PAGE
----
Travelers whose flights to Europe are canceled will be rebooked, or are eligible for a refund even on non-refundable tickets.
Delta Air Lines said it will suspend seven routes between the US and Europe on Friday.
- Salt Lake City-Amsterdam
- Salt Lake City-Paris
The airline said in an advisory on its website that further flight cut are under evaluation based on travel demand.
Travelers whose flights are canceled are eligible for a refund, even if they’re holding a non-refundable ticket. Other passengers with tickets to or from Europe through May 31 can change or cancel their ticket without paying the usual hefty ticket change fee under a travel waiver Delta issued after Trump’s prime time address Wednesday.
Earlier this week, before the ban was announced, Delta said it was reducing seat capacity to Europe by 15 to 20 percent, along with other significant flight cuts, as it copes with staggering declines in ticket bookings and a surge in passenger cancellations due to coronavirus concerns.
Unlike the recession, which hurt business travel more than vacation travel, the drop in bookings is broad, Delta executives said.
“This clearly is not an economic event,” CEO Ed Bastian said. “This is a fear event probably more akin to 9/11 than what we saw in (the recession) in 2009.”
Lufthansa said it is canceling all but a handful of daily flights between the United States and Europe. The airline said it will suspend flights between the US and Munich and Dusseldorf, Germany, and Geneva, Switzerland.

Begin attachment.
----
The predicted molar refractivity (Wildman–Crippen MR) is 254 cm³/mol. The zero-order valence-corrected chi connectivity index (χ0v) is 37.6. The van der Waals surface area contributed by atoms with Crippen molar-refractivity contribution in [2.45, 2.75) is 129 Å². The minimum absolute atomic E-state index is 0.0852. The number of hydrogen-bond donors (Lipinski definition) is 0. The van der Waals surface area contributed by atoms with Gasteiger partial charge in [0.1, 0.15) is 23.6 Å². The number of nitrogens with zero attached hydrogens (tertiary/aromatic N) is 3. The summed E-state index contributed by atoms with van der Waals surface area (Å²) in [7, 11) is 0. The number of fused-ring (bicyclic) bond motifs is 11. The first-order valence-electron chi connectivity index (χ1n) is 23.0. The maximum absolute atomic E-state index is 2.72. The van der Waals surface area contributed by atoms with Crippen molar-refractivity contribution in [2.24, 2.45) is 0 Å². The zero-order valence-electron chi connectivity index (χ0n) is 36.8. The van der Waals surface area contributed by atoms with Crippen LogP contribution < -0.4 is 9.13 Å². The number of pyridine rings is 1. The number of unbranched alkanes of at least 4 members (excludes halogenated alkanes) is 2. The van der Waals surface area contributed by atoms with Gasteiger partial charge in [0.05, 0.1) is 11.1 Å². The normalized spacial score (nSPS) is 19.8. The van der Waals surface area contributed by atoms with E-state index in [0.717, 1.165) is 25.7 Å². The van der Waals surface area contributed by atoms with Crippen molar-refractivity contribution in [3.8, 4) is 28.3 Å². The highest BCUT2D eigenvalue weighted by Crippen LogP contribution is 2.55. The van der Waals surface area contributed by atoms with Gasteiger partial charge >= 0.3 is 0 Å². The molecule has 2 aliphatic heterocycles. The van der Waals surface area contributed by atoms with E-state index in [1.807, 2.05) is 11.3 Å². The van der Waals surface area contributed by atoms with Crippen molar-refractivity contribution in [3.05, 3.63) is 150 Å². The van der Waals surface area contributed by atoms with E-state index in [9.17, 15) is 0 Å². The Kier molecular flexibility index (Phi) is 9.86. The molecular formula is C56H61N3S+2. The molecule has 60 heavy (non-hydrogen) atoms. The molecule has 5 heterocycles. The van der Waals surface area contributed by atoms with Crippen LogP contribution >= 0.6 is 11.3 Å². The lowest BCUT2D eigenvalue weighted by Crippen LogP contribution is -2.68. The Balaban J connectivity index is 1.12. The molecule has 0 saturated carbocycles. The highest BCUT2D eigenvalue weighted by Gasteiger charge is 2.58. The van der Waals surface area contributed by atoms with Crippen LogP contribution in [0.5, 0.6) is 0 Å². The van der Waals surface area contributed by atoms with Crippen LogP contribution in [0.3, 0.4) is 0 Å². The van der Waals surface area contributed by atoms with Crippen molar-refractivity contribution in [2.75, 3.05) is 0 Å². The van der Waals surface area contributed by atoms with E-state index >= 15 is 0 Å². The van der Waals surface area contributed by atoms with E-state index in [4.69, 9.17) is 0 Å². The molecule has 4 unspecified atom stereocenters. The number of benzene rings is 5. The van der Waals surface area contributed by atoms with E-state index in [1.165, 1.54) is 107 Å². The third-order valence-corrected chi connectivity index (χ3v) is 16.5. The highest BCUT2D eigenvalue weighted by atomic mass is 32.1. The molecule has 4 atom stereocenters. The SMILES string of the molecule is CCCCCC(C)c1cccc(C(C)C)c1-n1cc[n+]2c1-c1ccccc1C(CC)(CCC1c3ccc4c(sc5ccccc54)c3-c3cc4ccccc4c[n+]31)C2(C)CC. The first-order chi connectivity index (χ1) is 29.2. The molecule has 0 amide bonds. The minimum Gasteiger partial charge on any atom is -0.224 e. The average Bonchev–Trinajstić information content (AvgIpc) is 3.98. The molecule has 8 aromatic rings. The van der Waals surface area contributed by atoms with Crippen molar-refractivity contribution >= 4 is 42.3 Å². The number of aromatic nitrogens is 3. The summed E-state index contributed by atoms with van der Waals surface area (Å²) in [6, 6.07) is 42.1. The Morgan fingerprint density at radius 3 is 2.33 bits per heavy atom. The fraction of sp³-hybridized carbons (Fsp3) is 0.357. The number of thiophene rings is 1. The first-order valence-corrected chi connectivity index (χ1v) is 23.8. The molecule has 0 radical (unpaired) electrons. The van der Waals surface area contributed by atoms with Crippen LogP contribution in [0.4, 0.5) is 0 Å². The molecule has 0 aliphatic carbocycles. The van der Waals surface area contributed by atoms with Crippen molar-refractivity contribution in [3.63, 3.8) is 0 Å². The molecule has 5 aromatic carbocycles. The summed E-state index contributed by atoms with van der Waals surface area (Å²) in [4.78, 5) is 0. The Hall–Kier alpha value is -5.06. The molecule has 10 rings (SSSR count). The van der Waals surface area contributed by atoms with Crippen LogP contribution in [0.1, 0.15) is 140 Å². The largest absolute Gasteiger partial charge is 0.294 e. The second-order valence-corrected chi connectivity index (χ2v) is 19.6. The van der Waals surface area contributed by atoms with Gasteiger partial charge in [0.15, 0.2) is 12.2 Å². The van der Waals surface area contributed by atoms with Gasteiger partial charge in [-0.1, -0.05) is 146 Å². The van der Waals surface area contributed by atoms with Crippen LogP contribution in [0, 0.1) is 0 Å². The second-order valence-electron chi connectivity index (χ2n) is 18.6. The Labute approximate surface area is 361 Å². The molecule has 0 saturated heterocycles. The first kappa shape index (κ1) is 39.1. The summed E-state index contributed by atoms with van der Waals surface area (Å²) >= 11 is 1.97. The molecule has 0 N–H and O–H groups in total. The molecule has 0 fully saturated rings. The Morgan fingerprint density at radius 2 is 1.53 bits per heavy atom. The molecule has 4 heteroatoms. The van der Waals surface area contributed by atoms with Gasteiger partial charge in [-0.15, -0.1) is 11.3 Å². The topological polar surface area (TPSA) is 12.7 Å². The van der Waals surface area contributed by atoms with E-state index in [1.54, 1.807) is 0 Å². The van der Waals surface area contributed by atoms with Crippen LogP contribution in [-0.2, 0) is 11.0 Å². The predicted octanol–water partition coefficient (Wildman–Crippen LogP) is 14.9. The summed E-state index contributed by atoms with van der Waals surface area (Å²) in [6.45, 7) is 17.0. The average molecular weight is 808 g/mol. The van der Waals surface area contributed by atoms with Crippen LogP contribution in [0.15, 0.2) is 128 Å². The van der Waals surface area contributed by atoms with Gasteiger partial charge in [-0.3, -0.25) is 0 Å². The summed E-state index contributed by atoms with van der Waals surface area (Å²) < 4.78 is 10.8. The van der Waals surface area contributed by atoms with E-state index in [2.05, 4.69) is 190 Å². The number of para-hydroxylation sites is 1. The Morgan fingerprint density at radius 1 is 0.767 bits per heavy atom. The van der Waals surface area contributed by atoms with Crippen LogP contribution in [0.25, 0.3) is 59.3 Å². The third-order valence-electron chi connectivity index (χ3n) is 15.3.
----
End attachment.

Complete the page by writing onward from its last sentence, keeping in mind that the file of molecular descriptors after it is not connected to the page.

.What’s remaining for the German carrier and its sister airlines:
- New York-Frankfurt
- New York-Zurich
- Washington, D.C.-Brussels
Norwegian Air, a discount carrier offering flights between several U.S. cities and Europe, on Thursday said it is suspending most of its transatlantic flights as it grounds 40 percent of its long-haul planes and lays off up to 50 percent of its employees.
The airline, which has struggled financially, said it will still offer flights between the United States and London, which isn’t affected by the ban.
- March 13-March 29: Canceling the majority of flights to the United States from Amsterdam, Madrid, Oslo, Stockholm, Barcelona and Paris.
- March 13-May 31: All flights between Rome and the United States canceled.
- March 29-April 30: All flights from Paris, Barcelona, Madrid, Amsterdam, Athens and Oslo to the US canceled.